He declined an appointment as United States Secretary of State by President James Madison in 1814, instead accepting appointment as commander of the federal military district that included New York City. Tompkins was elected a member of the American Antiquarian Society in 1814. In 1815 Tompkins established a settlement along the eastern shore of Staten Island that came to be called Tompkinsville, he built a dock along the waterfront in the neighborhood in 1817 and began offering daily steam ferry service between Staten Island and Manhattan. In 1816 he purchased much of the land known as Tompkinsville from the Church of St. Andrew, but his financial troubles led the church to foreclose, his son-in-law and daughter, Dr. John S. and Hannah Westervelt bought the property, which they divided into many lots to sell off. In 1817, Governor Tompkins suggested that July 4, 1827, be set as the date on which all slaves in New York state—including those who were born before the Gradual Manumission Act of July 4, 1799, —should be freed.
Many New York Democratic-Republicans supported Tompkins for president in the
Major-General James Clinton was an American Revolutionary War officer who, with John Sullivan, led the Sullivan Expedition. He obtained the rank of brevet major general. Clinton was born in Ulster County in the colony of New York, at Little Britain in the town of New Windsor, now part of Orange County, New York, he was the third son of Col. Charles Clinton, an Anglo-Irish colonist and a colonel in the French and Indian War who emigrated to New Ulster in 1729, Elizabeth Denniston, he was the brother of George Clinton, Governor of New York from 1777 to 1795 and U. S. Vice President from 1805 to 1812, the grandson of James Clinton, the great-grandson of William Clinton, a royalist officer in the army of Charles I of England. James Clinton's military experience began in the French and Indian War, where he served in the provincial troops of New York, he was commissioned an ensign in 1757 and achieved the rank of captain in the New York Regiment in 1759. In 1758, commanding a company, he participated, along with his father and brother George, in General John Bradstreet’s capture of Fort Frontenac.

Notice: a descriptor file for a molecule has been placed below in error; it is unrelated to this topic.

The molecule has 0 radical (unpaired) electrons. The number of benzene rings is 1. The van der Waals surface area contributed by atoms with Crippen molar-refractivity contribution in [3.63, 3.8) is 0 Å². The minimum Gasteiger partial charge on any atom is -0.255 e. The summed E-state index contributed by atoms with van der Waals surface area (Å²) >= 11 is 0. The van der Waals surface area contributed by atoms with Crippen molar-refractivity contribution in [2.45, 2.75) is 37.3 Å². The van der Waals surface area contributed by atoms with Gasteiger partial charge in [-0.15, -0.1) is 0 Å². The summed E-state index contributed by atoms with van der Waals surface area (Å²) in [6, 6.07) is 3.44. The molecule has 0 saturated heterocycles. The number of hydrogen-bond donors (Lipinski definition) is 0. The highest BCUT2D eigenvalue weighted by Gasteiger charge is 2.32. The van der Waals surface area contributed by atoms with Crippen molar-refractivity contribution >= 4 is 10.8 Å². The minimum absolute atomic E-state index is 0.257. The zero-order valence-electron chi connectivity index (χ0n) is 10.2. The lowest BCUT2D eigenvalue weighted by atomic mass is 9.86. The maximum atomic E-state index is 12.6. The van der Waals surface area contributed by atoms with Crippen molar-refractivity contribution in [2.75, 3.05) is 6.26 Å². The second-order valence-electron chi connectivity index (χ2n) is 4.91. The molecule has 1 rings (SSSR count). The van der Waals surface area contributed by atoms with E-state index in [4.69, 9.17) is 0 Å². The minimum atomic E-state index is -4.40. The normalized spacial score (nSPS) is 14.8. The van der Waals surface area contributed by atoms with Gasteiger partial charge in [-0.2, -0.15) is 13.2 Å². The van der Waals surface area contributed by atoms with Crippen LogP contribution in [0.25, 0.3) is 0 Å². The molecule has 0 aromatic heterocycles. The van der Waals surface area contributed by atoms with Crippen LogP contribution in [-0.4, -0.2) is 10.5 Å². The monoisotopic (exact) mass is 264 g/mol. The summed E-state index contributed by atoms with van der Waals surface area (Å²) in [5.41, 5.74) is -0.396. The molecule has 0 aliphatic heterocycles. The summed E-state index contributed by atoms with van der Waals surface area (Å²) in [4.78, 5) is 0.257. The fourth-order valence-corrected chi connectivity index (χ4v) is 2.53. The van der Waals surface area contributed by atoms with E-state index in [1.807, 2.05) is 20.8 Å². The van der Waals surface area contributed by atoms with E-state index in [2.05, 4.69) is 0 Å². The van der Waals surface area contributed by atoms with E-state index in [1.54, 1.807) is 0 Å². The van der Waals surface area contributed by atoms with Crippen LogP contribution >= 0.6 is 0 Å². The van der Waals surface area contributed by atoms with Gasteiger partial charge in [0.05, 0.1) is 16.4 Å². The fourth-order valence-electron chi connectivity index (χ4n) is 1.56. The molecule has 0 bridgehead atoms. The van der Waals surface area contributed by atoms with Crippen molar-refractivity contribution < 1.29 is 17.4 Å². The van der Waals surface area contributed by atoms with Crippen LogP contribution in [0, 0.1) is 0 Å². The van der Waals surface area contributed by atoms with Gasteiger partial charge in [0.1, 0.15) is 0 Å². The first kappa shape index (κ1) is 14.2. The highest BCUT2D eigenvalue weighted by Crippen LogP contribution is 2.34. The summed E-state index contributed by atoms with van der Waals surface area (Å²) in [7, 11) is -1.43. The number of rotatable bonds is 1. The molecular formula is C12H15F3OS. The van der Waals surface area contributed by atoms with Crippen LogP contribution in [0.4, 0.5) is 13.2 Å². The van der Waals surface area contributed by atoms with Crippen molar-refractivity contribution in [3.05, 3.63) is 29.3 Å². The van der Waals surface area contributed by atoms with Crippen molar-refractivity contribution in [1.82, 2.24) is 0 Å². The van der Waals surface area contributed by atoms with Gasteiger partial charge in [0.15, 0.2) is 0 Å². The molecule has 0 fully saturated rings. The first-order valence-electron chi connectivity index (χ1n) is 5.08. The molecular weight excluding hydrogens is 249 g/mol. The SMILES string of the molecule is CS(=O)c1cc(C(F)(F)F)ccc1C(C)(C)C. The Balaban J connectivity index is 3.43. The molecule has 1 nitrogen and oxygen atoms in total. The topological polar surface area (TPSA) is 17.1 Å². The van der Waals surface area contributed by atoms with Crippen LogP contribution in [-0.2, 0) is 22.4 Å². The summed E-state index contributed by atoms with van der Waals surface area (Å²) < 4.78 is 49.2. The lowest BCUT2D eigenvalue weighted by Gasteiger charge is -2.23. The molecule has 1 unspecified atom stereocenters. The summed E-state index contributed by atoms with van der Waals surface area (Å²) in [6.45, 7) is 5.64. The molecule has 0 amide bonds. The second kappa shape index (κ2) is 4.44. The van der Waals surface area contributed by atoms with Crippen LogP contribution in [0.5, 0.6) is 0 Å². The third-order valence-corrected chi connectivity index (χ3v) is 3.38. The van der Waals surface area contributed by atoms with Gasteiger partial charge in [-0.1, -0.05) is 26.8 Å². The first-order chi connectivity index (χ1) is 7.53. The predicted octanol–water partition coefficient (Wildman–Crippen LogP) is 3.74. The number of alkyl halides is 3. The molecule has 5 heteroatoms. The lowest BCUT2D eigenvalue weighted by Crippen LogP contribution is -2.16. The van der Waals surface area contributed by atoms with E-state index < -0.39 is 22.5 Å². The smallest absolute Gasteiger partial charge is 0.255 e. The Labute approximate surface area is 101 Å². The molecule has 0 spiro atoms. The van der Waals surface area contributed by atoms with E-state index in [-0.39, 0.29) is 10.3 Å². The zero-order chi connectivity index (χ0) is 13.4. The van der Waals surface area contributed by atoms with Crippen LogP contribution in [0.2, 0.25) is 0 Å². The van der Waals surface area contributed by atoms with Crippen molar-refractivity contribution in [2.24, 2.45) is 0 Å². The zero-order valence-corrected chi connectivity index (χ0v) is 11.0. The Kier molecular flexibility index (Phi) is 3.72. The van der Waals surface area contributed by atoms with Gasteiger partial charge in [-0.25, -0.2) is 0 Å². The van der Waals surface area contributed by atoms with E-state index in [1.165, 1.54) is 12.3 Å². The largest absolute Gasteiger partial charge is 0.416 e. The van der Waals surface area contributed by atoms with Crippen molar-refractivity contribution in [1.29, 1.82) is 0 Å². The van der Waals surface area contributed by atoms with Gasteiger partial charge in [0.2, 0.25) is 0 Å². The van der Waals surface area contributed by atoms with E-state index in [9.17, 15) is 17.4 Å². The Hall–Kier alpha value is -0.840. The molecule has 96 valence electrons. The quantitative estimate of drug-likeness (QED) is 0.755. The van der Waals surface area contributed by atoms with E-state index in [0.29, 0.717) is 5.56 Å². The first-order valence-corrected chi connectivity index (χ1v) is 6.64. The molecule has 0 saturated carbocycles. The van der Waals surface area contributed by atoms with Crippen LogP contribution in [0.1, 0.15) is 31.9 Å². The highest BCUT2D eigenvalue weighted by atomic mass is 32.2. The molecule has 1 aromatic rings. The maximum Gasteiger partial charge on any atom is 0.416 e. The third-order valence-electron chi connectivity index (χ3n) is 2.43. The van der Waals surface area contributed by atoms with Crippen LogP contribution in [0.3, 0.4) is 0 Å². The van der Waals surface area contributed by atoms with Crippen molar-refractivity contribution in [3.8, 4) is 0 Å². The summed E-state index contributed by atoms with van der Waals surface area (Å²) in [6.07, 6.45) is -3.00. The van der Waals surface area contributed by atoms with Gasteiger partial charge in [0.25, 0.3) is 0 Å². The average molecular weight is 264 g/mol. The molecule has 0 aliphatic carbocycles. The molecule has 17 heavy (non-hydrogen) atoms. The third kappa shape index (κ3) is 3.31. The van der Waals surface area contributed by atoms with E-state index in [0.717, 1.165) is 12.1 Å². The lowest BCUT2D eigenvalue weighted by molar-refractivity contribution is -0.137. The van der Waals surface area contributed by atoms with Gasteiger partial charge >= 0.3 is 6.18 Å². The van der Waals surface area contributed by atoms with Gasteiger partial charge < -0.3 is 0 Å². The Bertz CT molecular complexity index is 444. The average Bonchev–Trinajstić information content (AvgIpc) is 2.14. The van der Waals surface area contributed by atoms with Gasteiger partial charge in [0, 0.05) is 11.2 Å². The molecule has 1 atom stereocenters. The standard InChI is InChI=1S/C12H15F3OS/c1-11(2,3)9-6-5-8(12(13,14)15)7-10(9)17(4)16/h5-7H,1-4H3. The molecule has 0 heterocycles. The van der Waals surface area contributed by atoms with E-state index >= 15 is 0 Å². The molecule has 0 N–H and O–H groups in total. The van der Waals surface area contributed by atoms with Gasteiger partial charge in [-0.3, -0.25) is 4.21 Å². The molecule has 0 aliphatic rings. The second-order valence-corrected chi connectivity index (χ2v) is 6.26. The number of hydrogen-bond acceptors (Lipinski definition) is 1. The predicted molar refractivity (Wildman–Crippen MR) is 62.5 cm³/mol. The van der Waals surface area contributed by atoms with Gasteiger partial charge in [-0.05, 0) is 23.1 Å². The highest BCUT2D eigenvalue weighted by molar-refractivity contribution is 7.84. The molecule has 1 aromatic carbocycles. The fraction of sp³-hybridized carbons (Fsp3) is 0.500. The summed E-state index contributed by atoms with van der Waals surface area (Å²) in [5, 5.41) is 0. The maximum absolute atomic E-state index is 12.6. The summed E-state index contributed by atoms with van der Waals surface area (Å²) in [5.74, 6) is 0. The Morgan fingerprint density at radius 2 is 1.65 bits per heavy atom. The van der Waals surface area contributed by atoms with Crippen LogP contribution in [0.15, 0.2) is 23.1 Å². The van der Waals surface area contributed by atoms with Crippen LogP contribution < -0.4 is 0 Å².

He and his brother played a key role in capturing a French vessel. James remained in the army, stationed at various frontier posts. In 1763 he raised and commanded a corps of two hundred men, who were designated as "Guards of the Frontier". After the war he married Mary De Witt. A month after the first open armed conflict in Lexington, the Continental Congress resolved on May 25, 1775 to build fortifications in the Hudson highlands for the purpose of protecting and maintaining control of the Hudson River. James Clinton and Christopher Tappan, lifetime residents of the area, were sent to scout appropriate locations. Clinton was commissioned as the colonel of the 3rd New York Regiment, which took part in Brig. Gen. Richard Montgomery’s unsuccessful expedition to Quebec in 1775. In March 1776, Clinton took command of the 2nd New York Regiment and soon after, in August, was promoted to brigadier general in the Continental Army, he served most of the war along the New York frontier. During the Saratoga Campaign in 1777, he commanded Fort Clinton in the Hudson Highlands.